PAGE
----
Helping You Get the Most From Your Hunting Dogs
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|How will my dog get Lyme disease? Lyme disease is spread by one genus of tick, Ixodes (shown below). Borrelia burgdorferi lives in the tick and is transmitted to mammals when the tick takes its blood meal. Infections are most common in the summer and fall when tick activity is highest. Other diseases spread by ticks include Rocky Mountain spotted fever and ehrlichiosis. |
How can I determine if my dog has Lyme disease? The organism can be detected by performing serology testing on a blood sample collected by a veterinarian.
What is the treatment for Lyme disease? Infected dogs can be treated for 21-28 days with antibiotics (tetracycline, amoxicillin, or ampicillin at standard doses). Supportive care involving pain relievers, rest, and fluids may also be required, depending on the severity of the disease. The disease may show up again after several weeks or months and often will respond to antibiotic treatment.
How is Lyme disease prevented? There are many vaccines available for the prevention of Lyme disease. Some of the more common vaccines include Galaxy Lyme (Schering-Plough) and LymeVax (Fort Dodge). Because this disease tends to vary in its geographical distribution, a local veterinarian may be the most useful source of information on prevention.
Because the organism is not transmitted immediately when the tick attaches, daily tick removal is very beneficial. It is important to safely remove embedded ticks. Ticks should not be removed, squeezed, or crushed with bare hands because this can facilitate transfer of the disease organisms. Gloves should be worn when removing and disposing of the ticks. Ticks should be held as close to the embedded mouthparts as possible and removed with constant traction in a straight path away from the point of insertion. There are specific hand tools that can be purchased as aids to tick removal. Routine treatments with baths, dips, and topical anti-tick products are also very helpful.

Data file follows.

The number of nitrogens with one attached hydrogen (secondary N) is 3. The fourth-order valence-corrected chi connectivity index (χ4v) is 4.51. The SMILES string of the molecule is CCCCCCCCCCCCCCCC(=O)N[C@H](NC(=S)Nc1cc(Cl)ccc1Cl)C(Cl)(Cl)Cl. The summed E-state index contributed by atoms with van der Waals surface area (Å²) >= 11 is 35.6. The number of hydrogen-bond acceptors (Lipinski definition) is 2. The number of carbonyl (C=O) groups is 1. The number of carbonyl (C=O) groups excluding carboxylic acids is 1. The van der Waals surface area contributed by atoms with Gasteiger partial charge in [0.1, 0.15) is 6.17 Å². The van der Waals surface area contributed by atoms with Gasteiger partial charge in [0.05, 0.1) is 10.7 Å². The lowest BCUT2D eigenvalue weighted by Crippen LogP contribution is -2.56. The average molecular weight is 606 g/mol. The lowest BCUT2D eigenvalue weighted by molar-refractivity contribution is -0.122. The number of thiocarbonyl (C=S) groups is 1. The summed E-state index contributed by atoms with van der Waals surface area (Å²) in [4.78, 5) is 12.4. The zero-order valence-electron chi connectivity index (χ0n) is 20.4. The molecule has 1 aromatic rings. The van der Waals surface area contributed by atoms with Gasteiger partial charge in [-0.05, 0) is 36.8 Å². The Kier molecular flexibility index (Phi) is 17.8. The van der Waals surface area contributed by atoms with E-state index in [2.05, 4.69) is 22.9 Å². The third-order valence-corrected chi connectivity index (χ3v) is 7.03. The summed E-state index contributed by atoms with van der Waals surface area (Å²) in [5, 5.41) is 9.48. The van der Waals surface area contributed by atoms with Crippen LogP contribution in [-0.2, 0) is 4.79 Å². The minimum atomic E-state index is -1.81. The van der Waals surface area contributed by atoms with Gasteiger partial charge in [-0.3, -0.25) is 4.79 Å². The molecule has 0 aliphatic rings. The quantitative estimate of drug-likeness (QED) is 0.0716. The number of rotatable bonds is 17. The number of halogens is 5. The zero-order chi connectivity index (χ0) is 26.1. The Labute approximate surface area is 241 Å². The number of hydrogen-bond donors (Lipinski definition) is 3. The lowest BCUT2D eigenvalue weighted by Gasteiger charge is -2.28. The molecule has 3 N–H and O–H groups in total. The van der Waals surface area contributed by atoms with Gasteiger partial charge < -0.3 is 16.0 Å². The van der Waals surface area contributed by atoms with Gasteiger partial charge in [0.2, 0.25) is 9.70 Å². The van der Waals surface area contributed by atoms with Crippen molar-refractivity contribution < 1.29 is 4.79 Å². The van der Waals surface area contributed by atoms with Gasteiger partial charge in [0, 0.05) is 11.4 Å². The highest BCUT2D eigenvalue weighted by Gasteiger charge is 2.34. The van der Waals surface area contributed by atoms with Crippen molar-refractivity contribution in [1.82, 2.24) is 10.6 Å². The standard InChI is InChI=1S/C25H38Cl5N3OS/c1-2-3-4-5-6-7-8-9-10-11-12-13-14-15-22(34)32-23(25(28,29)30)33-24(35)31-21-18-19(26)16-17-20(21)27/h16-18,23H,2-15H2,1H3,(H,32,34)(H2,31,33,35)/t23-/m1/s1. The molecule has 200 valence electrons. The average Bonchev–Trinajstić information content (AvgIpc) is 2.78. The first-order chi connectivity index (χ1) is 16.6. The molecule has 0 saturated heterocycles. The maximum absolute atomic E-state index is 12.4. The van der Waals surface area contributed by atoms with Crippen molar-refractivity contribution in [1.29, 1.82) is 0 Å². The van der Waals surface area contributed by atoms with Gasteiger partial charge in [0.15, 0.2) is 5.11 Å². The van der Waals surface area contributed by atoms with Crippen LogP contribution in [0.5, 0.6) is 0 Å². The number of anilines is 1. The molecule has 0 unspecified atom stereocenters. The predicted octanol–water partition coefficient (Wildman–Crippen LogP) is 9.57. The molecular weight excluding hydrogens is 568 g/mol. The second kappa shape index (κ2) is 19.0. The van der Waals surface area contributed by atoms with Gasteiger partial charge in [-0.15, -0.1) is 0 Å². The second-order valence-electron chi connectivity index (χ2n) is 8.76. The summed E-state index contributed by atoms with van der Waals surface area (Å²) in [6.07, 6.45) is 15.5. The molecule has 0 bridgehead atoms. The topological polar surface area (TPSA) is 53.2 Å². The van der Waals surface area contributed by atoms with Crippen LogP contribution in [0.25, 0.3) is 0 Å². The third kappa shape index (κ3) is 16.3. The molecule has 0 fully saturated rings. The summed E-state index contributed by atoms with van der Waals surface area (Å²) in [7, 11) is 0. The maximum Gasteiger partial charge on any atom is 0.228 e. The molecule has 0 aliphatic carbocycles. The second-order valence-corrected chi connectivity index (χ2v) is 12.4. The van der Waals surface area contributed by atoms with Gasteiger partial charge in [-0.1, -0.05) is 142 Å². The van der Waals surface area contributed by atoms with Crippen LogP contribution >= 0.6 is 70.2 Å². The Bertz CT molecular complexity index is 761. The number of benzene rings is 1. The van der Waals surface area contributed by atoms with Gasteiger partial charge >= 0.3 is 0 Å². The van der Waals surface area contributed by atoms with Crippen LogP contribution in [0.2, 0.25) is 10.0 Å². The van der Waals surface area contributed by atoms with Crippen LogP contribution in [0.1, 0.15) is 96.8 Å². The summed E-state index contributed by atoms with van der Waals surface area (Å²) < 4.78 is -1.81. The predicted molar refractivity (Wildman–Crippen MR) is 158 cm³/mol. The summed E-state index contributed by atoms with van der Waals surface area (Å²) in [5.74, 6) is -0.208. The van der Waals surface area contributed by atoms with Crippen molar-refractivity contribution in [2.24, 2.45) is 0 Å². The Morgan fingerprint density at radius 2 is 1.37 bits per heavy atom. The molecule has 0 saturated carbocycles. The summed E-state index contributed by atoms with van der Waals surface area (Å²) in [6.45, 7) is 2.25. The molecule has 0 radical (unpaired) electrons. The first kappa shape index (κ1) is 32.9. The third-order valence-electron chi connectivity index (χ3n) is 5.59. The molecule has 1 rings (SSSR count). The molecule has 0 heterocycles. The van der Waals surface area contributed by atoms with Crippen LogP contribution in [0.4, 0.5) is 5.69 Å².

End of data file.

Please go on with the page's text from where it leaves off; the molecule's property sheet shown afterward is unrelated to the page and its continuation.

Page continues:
This article was written by the veterinarians at Infovets.com, Dr. Cody W. Faerber and Dr. S. Mario Durrant. Become a subscriber to Infovets Canine Manual in CD-Rom, online, or printed form and have instant access to this and hundreds of other articles, pictures, and video on canine health. Visit infovets.com or call toll free 1-877-424-7838 to learn more about all that Infovets has to offer!
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